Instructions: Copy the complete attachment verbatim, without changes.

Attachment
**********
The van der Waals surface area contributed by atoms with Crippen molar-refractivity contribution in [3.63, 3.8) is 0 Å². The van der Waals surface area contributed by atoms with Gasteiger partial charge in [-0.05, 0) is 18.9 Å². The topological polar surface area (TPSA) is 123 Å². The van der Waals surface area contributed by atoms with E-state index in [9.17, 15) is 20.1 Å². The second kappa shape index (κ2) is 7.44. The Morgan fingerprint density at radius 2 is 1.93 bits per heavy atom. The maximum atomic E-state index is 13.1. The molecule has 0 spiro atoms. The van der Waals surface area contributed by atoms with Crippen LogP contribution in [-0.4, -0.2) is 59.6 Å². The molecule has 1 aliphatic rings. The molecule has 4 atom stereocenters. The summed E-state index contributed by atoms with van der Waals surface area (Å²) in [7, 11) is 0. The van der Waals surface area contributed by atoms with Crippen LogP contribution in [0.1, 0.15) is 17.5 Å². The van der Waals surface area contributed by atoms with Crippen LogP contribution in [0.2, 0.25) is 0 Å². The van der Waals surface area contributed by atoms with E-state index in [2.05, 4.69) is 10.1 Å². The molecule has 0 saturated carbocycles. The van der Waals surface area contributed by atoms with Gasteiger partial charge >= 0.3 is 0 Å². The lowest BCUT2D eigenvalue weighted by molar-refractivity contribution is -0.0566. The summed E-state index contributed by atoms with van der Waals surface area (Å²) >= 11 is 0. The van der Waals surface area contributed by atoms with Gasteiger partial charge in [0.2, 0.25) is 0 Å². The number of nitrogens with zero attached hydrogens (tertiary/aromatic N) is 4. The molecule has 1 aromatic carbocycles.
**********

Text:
The van der Waals surface area contributed by atoms with Crippen molar-refractivity contribution in [3.63, 3.8) is 0 Å². The van der Waals surface area contributed by atoms with Gasteiger partial charge in [-0.05, 0) is 18.9 Å². The topological polar surface area (TPSA) is 123 Å². The van der Waals surface area contributed by atoms with E-state index in [9.17, 15) is 20.1 Å². The second kappa shape index (κ2) is 7.44. The Morgan fingerprint density at radius 2 is 1.93 bits per heavy atom. The maximum atomic E-state index is 13.1. The molecule has 0 spiro atoms. The van der Waals surface area contributed by atoms with Crippen LogP contribution in [-0.4, -0.2) is 59.6 Å². The molecule has 1 aliphatic rings. The molecule has 4 atom stereocenters. The summed E-state index contributed by atoms with van der Waals surface area (Å²) in [7, 11) is 0. The van der Waals surface area contributed by atoms with Crippen LogP contribution in [0.1, 0.15) is 17.5 Å². The van der Waals surface area contributed by atoms with Crippen LogP contribution in [0.2, 0.25) is 0 Å². The van der Waals surface area contributed by atoms with E-state index in [2.05, 4.69) is 10.1 Å². The molecule has 0 saturated carbocycles. The van der Waals surface area contributed by atoms with Gasteiger partial charge >= 0.3 is 0 Å². The lowest BCUT2D eigenvalue weighted by molar-refractivity contribution is -0.0566. The summed E-state index contributed by atoms with van der Waals surface area (Å²) >= 11 is 0. The van der Waals surface area contributed by atoms with Gasteiger partial charge in [0.2, 0.25) is 0 Å². The number of nitrogens with zero attached hydrogens (tertiary/aromatic N) is 4. The molecule has 1 aromatic carbocycles.